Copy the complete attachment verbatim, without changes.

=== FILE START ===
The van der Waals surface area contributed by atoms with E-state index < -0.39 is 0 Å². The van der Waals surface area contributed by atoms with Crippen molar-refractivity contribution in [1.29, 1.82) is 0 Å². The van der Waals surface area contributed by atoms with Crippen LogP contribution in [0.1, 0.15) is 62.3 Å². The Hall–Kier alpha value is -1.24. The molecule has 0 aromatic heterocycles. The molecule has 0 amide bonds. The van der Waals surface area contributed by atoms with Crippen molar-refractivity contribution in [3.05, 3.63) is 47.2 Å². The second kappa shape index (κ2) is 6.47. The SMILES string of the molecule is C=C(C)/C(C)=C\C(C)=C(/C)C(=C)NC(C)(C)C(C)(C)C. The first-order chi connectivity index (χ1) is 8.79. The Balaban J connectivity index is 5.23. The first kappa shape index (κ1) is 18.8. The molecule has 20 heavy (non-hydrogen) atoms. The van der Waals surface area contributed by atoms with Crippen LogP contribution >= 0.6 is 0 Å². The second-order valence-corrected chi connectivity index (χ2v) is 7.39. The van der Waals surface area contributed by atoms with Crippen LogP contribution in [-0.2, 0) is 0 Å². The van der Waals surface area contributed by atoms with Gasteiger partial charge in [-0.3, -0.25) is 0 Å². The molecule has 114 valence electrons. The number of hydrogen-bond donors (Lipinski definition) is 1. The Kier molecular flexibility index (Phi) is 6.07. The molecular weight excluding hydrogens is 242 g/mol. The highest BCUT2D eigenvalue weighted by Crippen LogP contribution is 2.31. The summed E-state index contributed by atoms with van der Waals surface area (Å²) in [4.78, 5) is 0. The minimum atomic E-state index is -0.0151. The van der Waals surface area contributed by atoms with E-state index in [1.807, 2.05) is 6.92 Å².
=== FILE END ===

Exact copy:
The van der Waals surface area contributed by atoms with E-state index < -0.39 is 0 Å². The van der Waals surface area contributed by atoms with Crippen molar-refractivity contribution in [1.29, 1.82) is 0 Å². The van der Waals surface area contributed by atoms with Crippen LogP contribution in [0.1, 0.15) is 62.3 Å². The Hall–Kier alpha value is -1.24. The molecule has 0 aromatic heterocycles. The molecule has 0 amide bonds. The van der Waals surface area contributed by atoms with Crippen molar-refractivity contribution in [3.05, 3.63) is 47.2 Å². The second kappa shape index (κ2) is 6.47. The SMILES string of the molecule is C=C(C)/C(C)=C\C(C)=C(/C)C(=C)NC(C)(C)C(C)(C)C. The first-order chi connectivity index (χ1) is 8.79. The Balaban J connectivity index is 5.23. The first kappa shape index (κ1) is 18.8. The molecule has 20 heavy (non-hydrogen) atoms. The van der Waals surface area contributed by atoms with Crippen LogP contribution >= 0.6 is 0 Å². The second-order valence-corrected chi connectivity index (χ2v) is 7.39. The van der Waals surface area contributed by atoms with Crippen LogP contribution in [-0.2, 0) is 0 Å². The van der Waals surface area contributed by atoms with Gasteiger partial charge in [-0.3, -0.25) is 0 Å². The molecule has 114 valence electrons. The number of hydrogen-bond donors (Lipinski definition) is 1. The Kier molecular flexibility index (Phi) is 6.07. The molecular weight excluding hydrogens is 242 g/mol. The highest BCUT2D eigenvalue weighted by Crippen LogP contribution is 2.31. The summed E-state index contributed by atoms with van der Waals surface area (Å²) in [4.78, 5) is 0. The minimum atomic E-state index is -0.0151. The van der Waals surface area contributed by atoms with E-state index in [1.807, 2.05) is 6.92 Å².